La Russa Wants Production


Friday, March 16th 2007, 11:03 am
By: News On 6


JUPITER, Fla. (AP) _ Entering his 10th season, Preston Wilson believes his track record is long enough that there's no need to prove himself in spring training.

St. Louis Cardinals manager Tony La Russa begs to differ. Though Wilson has a $1 million contract after helping St. Louis win its first World Series championship in 24 years, La Russa would like to see tangible results.

``I just know it's not a productive comment to say I have a long swing so I have bad spring trainings,'' La Russa said. ``It's self-fulfilling. He's got to get that thought out of his head, or he's going to get 100 at-bats instead of 400 at-bats.''

Wilson, 32, could have a major role at the start of the season in an outfield thinned by the slow rehabs of Jim Edmonds and Juan Encarnacion. Both Edmonds and La Russa said everything would have to come off without a hitch in his comeback from surgery on his right shoulder and left foot to be ready on opening day, and La Russa said earlier this week that he expected Encarnacion, who had left wrist surgery in December, to begin the year on the 15-day disabled list.

Those openings might be for somebody else, La Russa warns, if Wilson continues to struggle. He was batting .179 through Thursday, going 5-for-28 with 12 strikeouts, one RBI and one extra-base hit, a double.

Wilson's reaction? So what? He'll be ready when the bell rings.

``I've never really had great spring trainings,'' Wilson said. ``I've never worried too much about spring training.

``It maybe gives coaches and the organization a little better feeling if you're having more success in spring training, but for a player who's been around for more than just a couple of years I don't worry as much about 'OK, I didn't get a hit today.'''

La Russa told reporters that outfield candidates must earn playing time, noting that So Taguchi (.139) also was not making an impression, but that John Rodriguez (.409) has been building a case.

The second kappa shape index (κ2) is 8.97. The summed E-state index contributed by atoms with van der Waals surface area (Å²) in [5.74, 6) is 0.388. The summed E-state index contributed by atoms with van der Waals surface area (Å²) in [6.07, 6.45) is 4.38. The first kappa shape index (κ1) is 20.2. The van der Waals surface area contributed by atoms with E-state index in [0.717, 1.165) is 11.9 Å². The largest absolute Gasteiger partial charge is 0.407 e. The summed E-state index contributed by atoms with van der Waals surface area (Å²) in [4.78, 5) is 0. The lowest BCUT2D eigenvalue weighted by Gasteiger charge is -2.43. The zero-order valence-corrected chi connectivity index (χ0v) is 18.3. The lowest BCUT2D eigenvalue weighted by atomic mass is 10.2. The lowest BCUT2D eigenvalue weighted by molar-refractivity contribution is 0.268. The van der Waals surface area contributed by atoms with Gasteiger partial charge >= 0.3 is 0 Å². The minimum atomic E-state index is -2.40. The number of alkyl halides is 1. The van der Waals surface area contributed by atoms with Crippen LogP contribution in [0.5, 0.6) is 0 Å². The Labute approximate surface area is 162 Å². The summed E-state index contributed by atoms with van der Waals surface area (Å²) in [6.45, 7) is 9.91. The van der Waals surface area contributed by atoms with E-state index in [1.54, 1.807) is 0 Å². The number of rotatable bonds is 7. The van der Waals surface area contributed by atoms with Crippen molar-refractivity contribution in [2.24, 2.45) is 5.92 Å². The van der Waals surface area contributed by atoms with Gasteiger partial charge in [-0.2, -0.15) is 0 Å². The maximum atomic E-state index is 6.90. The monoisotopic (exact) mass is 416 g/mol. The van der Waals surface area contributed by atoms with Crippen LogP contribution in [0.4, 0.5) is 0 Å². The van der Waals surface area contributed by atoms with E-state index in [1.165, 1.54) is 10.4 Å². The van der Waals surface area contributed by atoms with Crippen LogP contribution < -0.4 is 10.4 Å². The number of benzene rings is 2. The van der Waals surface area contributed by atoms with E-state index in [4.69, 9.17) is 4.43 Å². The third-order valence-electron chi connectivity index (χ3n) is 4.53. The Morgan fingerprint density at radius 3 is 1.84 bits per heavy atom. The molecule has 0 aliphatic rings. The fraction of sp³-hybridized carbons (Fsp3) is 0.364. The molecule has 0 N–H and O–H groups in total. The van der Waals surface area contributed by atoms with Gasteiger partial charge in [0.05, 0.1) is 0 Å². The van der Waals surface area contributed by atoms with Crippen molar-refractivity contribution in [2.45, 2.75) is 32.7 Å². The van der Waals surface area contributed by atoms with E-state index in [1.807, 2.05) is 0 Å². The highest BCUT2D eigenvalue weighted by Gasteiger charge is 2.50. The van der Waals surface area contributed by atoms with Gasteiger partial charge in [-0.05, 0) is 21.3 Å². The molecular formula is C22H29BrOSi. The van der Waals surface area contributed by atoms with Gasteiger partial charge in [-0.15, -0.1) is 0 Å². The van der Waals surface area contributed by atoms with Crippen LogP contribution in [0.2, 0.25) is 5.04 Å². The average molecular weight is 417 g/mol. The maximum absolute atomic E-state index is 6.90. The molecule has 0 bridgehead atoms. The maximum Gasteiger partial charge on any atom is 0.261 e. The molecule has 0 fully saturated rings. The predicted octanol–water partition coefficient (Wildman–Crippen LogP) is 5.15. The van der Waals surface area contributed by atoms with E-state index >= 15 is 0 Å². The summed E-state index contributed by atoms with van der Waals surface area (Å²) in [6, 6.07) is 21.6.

``I didn't hear that from him,'' Wilson said. ``I guess if he comes and tells me that, I'll have some clarification, but he didn't say anything to me so I've been doing what I've been doing.

``If people are getting over-animated or worried about spring training, maybe they should look at my spring training numbers. When the season rolls around, I've managed to be productive.''

Wilson had a 30-homer, 30-steal season in 2000 with the Marlins, and led the NL with 141 RBIs in 2003 with Colorado. The Astros released him last August because they were unhappy with his nine homers, although he finished with respectable totals of 17 homers and 72 RBIs after helping the Cardinals survive while Edmonds was out with post-concussion syndrome.

He played in all five World Series games and hit the go-ahead double in Game 5 of the NL championship series.

Wilson hasn't had a 100-RBI season since 2003, missing much of 2004 due to injuries and driving in 90 for Colorado and Washington in 2005. He's not content to be an extra outfielder behind Edmonds, Encarnacion and Chris Duncan, though.

``Hopefully when this thing washes out I'll earn the opportunity to be regular, and if it doesn't, it doesn't,'' Wilson said. ``If it's a situation where I need to go 2-for-3 every day, then tell me.

``I'm more prepared for the long season.''

La Russa doesn't want to hear that Wilson accepts poor springs. Wilson appears to have shortened his stroke in recent days.

``That's the value of experience, do something different,'' La Russa said. ``I'm not being critical, I'm just saying the reality is you can't go to the bank when you're trying to win playing time.''